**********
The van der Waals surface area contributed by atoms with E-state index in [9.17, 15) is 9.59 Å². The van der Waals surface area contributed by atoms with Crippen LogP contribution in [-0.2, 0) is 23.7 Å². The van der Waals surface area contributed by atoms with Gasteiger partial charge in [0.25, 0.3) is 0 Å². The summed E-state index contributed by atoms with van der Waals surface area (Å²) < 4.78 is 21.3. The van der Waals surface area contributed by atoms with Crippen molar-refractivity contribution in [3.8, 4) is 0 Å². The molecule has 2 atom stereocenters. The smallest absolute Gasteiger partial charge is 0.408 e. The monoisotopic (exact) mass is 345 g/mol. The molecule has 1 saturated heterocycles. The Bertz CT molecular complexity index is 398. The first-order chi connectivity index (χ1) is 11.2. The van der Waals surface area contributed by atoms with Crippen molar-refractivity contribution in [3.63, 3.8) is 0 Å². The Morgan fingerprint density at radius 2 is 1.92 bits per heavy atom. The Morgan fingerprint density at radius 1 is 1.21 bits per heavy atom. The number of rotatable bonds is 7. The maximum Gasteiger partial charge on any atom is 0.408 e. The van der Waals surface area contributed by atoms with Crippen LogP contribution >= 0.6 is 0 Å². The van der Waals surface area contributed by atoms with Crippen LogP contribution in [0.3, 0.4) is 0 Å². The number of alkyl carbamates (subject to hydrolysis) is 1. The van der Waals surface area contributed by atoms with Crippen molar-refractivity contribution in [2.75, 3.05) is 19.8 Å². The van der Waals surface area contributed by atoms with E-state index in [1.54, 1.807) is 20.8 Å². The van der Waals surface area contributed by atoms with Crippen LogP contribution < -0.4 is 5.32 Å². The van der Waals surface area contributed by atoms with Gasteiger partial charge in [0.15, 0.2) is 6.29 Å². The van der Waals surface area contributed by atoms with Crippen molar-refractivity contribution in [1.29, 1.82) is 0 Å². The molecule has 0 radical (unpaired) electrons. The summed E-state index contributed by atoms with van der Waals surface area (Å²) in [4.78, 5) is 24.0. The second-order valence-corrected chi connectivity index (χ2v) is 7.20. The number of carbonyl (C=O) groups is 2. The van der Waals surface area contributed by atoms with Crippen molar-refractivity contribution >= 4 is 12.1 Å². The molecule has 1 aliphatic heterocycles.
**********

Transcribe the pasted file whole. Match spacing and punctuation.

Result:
The van der Waals surface area contributed by atoms with E-state index in [9.17, 15) is 9.59 Å². The van der Waals surface area contributed by atoms with Crippen LogP contribution in [-0.2, 0) is 23.7 Å². The van der Waals surface area contributed by atoms with Gasteiger partial charge in [0.25, 0.3) is 0 Å². The summed E-state index contributed by atoms with van der Waals surface area (Å²) < 4.78 is 21.3. The van der Waals surface area contributed by atoms with Crippen molar-refractivity contribution in [3.8, 4) is 0 Å². The molecule has 2 atom stereocenters. The smallest absolute Gasteiger partial charge is 0.408 e. The monoisotopic (exact) mass is 345 g/mol. The molecule has 1 saturated heterocycles. The Bertz CT molecular complexity index is 398. The first-order chi connectivity index (χ1) is 11.2. The van der Waals surface area contributed by atoms with Crippen molar-refractivity contribution in [3.63, 3.8) is 0 Å². The Morgan fingerprint density at radius 2 is 1.92 bits per heavy atom. The Morgan fingerprint density at radius 1 is 1.21 bits per heavy atom. The number of rotatable bonds is 7. The maximum Gasteiger partial charge on any atom is 0.408 e. The van der Waals surface area contributed by atoms with Crippen LogP contribution >= 0.6 is 0 Å². The van der Waals surface area contributed by atoms with Crippen LogP contribution in [0.3, 0.4) is 0 Å². The number of alkyl carbamates (subject to hydrolysis) is 1. The van der Waals surface area contributed by atoms with Crippen molar-refractivity contribution in [2.75, 3.05) is 19.8 Å². The van der Waals surface area contributed by atoms with E-state index in [1.54, 1.807) is 20.8 Å². The van der Waals surface area contributed by atoms with Crippen LogP contribution < -0.4 is 5.32 Å². The van der Waals surface area contributed by atoms with Gasteiger partial charge in [0.15, 0.2) is 6.29 Å². The van der Waals surface area contributed by atoms with Crippen molar-refractivity contribution in [1.29, 1.82) is 0 Å². The molecule has 0 radical (unpaired) electrons. The summed E-state index contributed by atoms with van der Waals surface area (Å²) in [4.78, 5) is 24.0. The second-order valence-corrected chi connectivity index (χ2v) is 7.20. The number of carbonyl (C=O) groups is 2. The van der Waals surface area contributed by atoms with Crippen molar-refractivity contribution >= 4 is 12.1 Å². The molecule has 1 aliphatic heterocycles.